The Power of Design Thinking for Technology Projects

Technology loves to pull you into the weeds. It tries hard to distract. If you’re planning a new website or software project, Technology wants to drag you down into specifics where it thrives on creating documents with loads of bullet points that list features and functionality requirements. But do those bullet points actually solve the issues that brought you to the project in the first place? It’s painfully easy to fall into a feature trap that forgets the very users you’re building the project for!

Utilizing a concept called Design Thinking is a great way to flip the script and short circuit (no pun intended) technology from getting in the way of the project goals.

What is Design Thinking?

Design Thinking favors a user-centric design approach that puts people over processes, prioritizing the needs of the people who will be using the project above all else. Though “Design” is in the name, it’s not just about the aesthetics of the project. It’s about bringing design, business and technology teams together to create a cross-functional team that can share ideas and insights on how to make the user’s experience better.

Often on larger projects you will have different teams within your association that have differing mandates, objectives and visions for the project. When used effectively, Design Thinking brings those teams together with all stakeholders collaborating, voting and unifying under a single vision. This framework generates user-focused big ideas and solutions while avoiding the trap of focusing on features that are tactical and more focused on the machine.

Design Thinking: Step by Step

The framework for Design Thinking can be tailored based on the organization and project. For this article, I’ll talk about how my organization uses Design Thinking for most technology projects. As the saying goes, “your mileage may vary!”

The typical workflow for a Design Thinking technology project includes:

  1. Project rundown with stakeholders
  2. Team creates user personas and empathy maps
  3. Teams creates ‘as is’ journey map
  4. Ideation phase: brainstorming, user scenarios, storyboards
  5. Team creates the ‘to be’ journey and experience map
  6. User stories are prioritized and product backlog created

Rundown:

Creating a basic explanation of the project from the team’s perspective. Determining who are your primary users? What are the problems today? What should the user’s ideal experience be? How will the project create value/opportunity for your association?

User personas

Developing an in-depth look at your users. Who are we building this for? Get specific. Categorize them. Create empathy maps to gain a deeper insight into what motivates the users and makes them tick.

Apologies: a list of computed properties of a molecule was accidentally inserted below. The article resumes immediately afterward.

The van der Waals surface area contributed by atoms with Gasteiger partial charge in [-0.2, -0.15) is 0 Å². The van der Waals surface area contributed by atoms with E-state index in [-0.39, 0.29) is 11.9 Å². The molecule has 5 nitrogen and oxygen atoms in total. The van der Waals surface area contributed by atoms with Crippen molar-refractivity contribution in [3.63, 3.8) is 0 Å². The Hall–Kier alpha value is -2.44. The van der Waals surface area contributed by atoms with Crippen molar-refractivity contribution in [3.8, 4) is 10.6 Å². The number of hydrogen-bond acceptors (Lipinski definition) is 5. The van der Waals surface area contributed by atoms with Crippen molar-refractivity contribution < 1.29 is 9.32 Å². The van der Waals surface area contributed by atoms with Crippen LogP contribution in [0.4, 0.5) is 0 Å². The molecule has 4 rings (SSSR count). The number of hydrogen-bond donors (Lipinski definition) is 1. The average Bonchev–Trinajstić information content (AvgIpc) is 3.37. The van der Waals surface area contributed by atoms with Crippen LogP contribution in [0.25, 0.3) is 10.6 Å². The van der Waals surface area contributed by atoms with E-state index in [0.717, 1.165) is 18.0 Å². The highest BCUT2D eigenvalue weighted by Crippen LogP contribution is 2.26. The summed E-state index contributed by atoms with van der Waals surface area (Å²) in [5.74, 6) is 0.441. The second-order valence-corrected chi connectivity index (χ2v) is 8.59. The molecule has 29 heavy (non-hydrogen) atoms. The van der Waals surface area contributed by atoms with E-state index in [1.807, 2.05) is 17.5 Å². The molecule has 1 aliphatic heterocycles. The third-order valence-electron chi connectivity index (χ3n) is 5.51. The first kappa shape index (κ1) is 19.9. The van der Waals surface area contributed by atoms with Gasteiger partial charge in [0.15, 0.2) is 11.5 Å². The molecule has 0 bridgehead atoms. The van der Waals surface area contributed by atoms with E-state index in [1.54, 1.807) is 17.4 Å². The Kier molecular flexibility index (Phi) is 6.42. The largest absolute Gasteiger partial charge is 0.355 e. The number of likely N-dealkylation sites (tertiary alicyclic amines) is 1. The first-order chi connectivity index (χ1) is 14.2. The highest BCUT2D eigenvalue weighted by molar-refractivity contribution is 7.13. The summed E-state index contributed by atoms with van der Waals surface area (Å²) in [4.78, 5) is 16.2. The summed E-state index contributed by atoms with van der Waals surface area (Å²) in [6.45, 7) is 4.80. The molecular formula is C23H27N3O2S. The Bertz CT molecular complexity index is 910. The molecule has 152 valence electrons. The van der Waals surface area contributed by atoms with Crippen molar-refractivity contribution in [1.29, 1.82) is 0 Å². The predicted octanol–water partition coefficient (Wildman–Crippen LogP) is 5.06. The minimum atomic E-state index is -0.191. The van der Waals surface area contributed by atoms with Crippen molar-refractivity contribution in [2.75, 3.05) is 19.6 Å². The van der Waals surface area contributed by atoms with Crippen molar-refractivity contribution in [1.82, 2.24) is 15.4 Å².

The “As Is” Journey

Defining all the steps of the current user process/journey. List the actions, questions and pain points along each of the steps that a user experiences. From the pain points listed, ideate and brainstorm on opportunities where the user’s journey can be more intuitive and engaging. Each stakeholder participates.

What are the big ideas we can think of to solve the pain points? Ideas are collated, voted on to agree on which ideas would be the most impactful and feasible.

User Scenarios and Storyboards

The team imagines the ideal future experience and describes the user’s behavior once the big ideas are implemented. Help align the team by having each member explain what the big idea means to them. If the team has broadly the same understanding of the big idea, then their stories will look similar, but the specific way each member envisions it, or even just the language they use will help find subtle variations.

“To Be” Journey Map

Though this looks similar to the “As-Is” journey map, this time it’s a future statement, breaking down the tasks we want the users to be able to achieve across the board.

Experience map

Based on the “To Be” Journey, product features are cataloged, prioritized and placed into a Product Backlog and from there detailed and accurate time estimates, release schedules and scope of work requirements can be created. Here is where you are allowed to get into the weeds!

We’ve used Design Thinking on a few projects now and the results are powerful. It forces you to think strategically from the user’s point of view and not on the technology. Here are a few lessons we’ve learned along the way that might help:

  • Make sure that ALL the stakeholders are in the room (legal, marketing, operations, engineering, developers, designers).
  • Allow ample time in your schedule, no distractions or meetings, making yourself and your team available for the whole process.
  • Don’t get bogged in details, staying faithful to the process and user-centric approach.
  • Go in prepared: who are your users, personas, what upfront information do you have on your users. What problem are you trying to fix in our user experience.

Design Thinking will give you the plan to produce a product that is focused on the user, is something that the key people in your association have agreed to and have “buy in”, while also reducing the risk in terms of expensive rework later down the road, and also dramatically reducing the risk of building the wrong thing.  Most importantly, it keeps technology where it should be: almost seamlessly invisible to the user’s using it. If you’re interested in finding out more about how i2Integration has used Design Thinking for technology projects, contact Lisa Powers at lpowers@i2integration.com.